The research also found an overall 62% reduction in the number of youth groups – a loss of more than 1,000 groups and clubs, while 63% of those who continued operating did so with a reduced service.
A further 61% of the services surveyed saw a decrease in volunteer involvement, with figures falling from 11,102 in 2019/20 to 3,951 in 2020/21, equating to a drop of 64%.
Data produced from interviews and focus groups conducted for the report also revealed the resilience of youth work sector, and showed how they adapted and collaborated in response to the challenges presented by the pandemic. An online games night, a pen-pal initiative and an online Shakespeare Festival were just some of the examples of activities planned and facilitated by youth groups to keep young people connected. The report also highlighted young peoples’ appreciation for their youth leaders’ efforts in facilitating groups, encouraging a sense of connection and their willingness to go above and beyond.
Commenting today, Mary Cunningham, CEO of NYCI, said: “This report exposes the devastating impact caused by Covid-19 to youth work services and young people, particularly vulnerable, marginalised and at-risk young people. It is worrying to see the continued disengagement of thousands of young people from youth services across the country, despite the easing of restrictions, and reemphasises the importance of face-to-face meetings and activities for young people to keep them involved and connected.
“The decline in the number of youth work volunteers, as a result of the pandemic, is also something that we urgently need to address. Volunteers play a vital role in supporting young people through what are very pivotal years of their lives. This work is essential, and we hope that as we start to rebuild and live with Covid-19, youth work can bounce back – stronger and more resilient that ever. To achieve this, we will need increased and sustained investment in workforce development, greater recognition of the value of youth work, as well as increased strategic collaboration amongst key organisations and agencies.”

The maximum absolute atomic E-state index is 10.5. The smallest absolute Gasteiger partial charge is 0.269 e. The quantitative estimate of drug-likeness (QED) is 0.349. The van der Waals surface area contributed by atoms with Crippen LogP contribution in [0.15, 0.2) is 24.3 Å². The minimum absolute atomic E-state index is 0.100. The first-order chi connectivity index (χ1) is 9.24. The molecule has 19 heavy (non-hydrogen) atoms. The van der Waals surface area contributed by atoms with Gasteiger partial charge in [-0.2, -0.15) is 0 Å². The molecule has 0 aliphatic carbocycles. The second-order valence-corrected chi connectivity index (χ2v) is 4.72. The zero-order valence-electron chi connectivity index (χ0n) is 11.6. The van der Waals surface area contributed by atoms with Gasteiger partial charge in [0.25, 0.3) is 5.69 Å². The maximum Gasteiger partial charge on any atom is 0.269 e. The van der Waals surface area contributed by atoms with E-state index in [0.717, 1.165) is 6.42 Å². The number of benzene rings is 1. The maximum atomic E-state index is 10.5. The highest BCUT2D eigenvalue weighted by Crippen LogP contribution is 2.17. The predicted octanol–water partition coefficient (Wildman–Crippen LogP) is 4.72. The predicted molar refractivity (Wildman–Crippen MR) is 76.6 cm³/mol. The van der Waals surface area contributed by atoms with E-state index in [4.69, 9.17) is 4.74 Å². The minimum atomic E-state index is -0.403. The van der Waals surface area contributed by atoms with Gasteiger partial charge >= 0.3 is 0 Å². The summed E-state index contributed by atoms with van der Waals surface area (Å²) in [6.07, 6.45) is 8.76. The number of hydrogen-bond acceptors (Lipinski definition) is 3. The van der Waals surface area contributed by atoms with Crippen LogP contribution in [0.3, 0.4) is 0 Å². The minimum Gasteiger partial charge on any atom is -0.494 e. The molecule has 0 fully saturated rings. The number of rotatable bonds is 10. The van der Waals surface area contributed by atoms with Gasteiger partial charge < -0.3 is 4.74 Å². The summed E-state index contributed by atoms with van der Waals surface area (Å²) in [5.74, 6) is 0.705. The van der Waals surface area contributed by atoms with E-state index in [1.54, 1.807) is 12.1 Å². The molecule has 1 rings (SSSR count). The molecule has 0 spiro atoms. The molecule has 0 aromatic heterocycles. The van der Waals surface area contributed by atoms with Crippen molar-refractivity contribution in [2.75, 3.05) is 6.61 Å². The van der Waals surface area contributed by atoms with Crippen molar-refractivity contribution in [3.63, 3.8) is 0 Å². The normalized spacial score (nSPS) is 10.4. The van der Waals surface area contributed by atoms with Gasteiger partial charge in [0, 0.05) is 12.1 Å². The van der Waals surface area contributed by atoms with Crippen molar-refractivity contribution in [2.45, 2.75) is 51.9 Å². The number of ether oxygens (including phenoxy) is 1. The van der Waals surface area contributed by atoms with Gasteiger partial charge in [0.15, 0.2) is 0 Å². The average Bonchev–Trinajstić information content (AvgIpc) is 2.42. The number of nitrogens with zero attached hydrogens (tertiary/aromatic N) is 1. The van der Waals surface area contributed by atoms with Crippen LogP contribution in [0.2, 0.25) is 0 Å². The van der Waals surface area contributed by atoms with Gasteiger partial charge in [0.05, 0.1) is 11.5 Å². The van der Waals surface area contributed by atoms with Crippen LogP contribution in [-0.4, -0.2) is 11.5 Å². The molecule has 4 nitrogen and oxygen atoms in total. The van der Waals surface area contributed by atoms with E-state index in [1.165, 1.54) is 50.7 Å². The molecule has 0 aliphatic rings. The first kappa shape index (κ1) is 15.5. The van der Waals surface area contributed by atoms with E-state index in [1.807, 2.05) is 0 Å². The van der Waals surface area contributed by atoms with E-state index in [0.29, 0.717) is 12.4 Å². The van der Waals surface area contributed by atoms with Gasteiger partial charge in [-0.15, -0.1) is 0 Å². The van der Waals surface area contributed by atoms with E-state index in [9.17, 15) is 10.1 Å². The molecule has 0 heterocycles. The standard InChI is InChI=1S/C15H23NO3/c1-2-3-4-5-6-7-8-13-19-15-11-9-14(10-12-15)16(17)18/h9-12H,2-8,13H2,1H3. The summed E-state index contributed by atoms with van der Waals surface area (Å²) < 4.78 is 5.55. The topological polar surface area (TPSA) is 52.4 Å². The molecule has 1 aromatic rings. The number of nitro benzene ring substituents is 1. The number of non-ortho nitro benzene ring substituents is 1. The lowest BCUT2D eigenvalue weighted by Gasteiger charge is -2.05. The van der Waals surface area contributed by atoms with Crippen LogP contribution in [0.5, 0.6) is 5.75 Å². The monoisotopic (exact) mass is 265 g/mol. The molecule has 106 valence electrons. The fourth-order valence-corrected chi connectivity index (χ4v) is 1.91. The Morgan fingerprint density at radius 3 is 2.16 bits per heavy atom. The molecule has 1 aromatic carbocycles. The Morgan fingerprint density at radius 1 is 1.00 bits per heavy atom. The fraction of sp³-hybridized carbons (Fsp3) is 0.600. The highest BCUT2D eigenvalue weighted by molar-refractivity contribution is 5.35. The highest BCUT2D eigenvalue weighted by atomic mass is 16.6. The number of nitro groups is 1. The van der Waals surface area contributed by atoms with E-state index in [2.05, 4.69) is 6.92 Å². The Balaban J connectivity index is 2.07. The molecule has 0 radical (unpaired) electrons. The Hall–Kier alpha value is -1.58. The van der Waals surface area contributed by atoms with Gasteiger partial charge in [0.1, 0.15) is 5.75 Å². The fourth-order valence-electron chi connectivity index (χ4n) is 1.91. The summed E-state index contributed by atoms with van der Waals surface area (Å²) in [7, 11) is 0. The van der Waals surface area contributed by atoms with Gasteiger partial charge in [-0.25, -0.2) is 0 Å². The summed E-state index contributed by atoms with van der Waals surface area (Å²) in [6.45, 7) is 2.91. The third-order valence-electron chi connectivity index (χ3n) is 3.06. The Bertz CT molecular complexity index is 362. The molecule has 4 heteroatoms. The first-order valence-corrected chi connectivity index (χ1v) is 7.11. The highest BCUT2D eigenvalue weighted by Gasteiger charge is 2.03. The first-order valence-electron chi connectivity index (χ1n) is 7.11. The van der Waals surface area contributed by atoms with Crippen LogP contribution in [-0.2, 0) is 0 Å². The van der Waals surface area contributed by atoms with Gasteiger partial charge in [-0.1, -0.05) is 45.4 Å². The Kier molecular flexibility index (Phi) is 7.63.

Among the many other key findings highlighted in the report are the impact of the Covid-19 pandemic on:
- Fallout from the ‘digital divide’
72% of youth service manager respondents and 71% of youth worker and volunteer respondents reported young people not having adequate digital access and young people who are reluctant to engage digitally as being the two principal limitations to the delivery of youth work during the pandemic.
Many respondents were concerned about young people whose families could not afford the necessary equipment and wi-fi or provide private physical space in the home to continue engagement online. There was unease among respondents about young people who already face exclusion or marginalisation not being able to get online such as those in the Traveller community, those with a disability, those in Direct Provision, or LGBTI+ young people who aren’t out at home. Some youth workers observed a false perception of the level of young people’s digital literacy and how this can be a barrier to engagement. Several referred to connectivity issues particularly in rural areas. One young person suggested there should be spaces in communities, for example within a youth centre, where young people can join Zoom calls for college.
- Mental health challenges for young people, youth workers and volunteers